The Silver Linings Playbook
Author: Matthew Quick
Length: 7 hours
Narrator: Ray Porter
Original Publication Date: 2008
Genre(s): Realistic fiction, Contemporary
Pat Peoples just got out of what he calls “the bad place,” a neural-health facility. He is ready for “apart time” with his wife, Nikki, to end. He’s a changed man—he is practicing being nice instead of right, he’s working out to get in shape, and he’s determined to be a better husband. But it’s clear his family is hiding things from him, walking on eggshells to protect him from something, he just can’t figure out what. So he goes running and pushes his body to the limit; he watches the Eagles games with his brother and distant father; and he eventually comes to learn why he was sent to the bad place. But Pat is a man of silver linings, and he knows his movie is going to have a happy ending, no matter what.
This is one of the unfortunate cases where I saw the film adaptation before reading the book, so it definitely influenced how I received the book at first. I definitely pictured Pat as Bradley Cooper and Tiffany as Jennifer Lawrence. I couldn’t help it. I actually liked the movie pretty well, and though I’ve only seen it once, like, 4 years ago, I kept thinking about how much better I liked the movie. But as I read on, I realized just how drastically different the book is from the movie, and actually a lot better.
The story is told in first-person from the perspective of Pat. Pat, because of his mental state, is a bit of an unreliable narrator in the sense that he’s really confused and missing a large chunk of time and reality. Sometimes I get a bit annoyed with him, but he’s endearing. And I understand the why of it all, so I like him pretty well. He’s really funny, even when he’s not trying to be. I love when he says he’s practicing being kind over right. I think I need to practice that, too.
The story is fairly slow in the beginning, but picks up as Pat starts to make friends and remember his past. My favorite parts of the book are when Pat is reading classic literature to impress his wife. If you haven’t read The Great Gatsby, A Farewell to Arms, The Scarlet Letter, The Bell Jar, or Huckleberry Finn, and you don’t want spoilers, I highly suggest not reading The Silver Linings Playbook. Pat reads each of these novels and pretty much spoils the entire plot for each, and all the endings. I love his reactions, though. All of them, as you may know, are sad, with the exception of Huck Finn. Pat hates this. He rips The Bell Jar in two, and it makes me laugh and cringe at the same time. That’s actually one part of the movie I really like, too: where he throws A Farewell to Arms out the window. In the book, he states it’s perhaps the saddest story he’s ever read.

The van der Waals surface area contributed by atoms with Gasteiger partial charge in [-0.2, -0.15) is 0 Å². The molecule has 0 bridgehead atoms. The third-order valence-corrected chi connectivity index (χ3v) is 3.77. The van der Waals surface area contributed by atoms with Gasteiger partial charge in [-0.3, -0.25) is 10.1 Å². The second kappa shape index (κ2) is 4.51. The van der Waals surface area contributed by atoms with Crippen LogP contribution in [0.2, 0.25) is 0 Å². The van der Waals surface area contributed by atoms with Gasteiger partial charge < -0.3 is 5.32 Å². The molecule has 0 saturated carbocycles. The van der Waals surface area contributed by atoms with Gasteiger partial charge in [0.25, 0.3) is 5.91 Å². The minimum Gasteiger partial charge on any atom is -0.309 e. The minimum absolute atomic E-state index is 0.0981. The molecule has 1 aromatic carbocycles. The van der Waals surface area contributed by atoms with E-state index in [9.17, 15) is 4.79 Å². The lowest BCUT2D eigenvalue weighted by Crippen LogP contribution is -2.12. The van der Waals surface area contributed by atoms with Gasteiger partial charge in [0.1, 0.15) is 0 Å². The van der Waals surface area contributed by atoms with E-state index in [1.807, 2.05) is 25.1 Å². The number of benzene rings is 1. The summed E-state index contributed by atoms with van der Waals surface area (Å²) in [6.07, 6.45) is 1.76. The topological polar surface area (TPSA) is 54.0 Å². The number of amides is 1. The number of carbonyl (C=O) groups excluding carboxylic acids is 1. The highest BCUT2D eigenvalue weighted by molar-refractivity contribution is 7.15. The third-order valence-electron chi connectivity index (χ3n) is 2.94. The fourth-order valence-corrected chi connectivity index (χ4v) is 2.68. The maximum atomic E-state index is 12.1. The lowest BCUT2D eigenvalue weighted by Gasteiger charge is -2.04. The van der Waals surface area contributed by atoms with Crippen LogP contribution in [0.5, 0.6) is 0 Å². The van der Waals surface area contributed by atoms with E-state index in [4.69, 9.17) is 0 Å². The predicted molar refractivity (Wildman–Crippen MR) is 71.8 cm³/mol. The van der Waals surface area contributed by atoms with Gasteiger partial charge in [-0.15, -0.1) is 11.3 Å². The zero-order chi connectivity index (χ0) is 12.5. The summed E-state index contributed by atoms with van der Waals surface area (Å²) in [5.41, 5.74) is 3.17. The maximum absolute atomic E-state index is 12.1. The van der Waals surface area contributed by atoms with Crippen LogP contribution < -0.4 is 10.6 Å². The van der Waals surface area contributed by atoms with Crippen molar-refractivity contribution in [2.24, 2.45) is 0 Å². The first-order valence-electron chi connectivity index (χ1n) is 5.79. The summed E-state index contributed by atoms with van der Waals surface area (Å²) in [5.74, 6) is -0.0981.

I love it!
I mostly loved all the characters, except Pat’s dad. His dad is the kind of person I dislike most in life. Football is his entire life. It determines his mood and how he treats other people. If the Eagles lost, he smashed the TV and was in a piss-poor mood for the rest of the week, or even longer if they lost again. He was rude to his wife, never lifted a finger to help anyone out, and ignored his son almost entirely. It was super annoying.
Pat’s therapist, Cliff, was easily one of my favorite characters. He’s the kind of therapist I would like to have. He’s fun and easygoing, but still maintains a professional manner. And Tiffany, through all her faults, is awesome. I wish I could be more like her. Stand up for myself and be so vocal.
Now that I’ve finished the book, I can’t really discern it from the movie, so I’ll have to watch it again. But I do like the story. I was hesitant at first, but I’m happy I listened to it.
—“Life is not a PG feel-good movie. Real life often ends badly. Literature tries to document this reality, while showing us it is still possible for us to endure nobly.”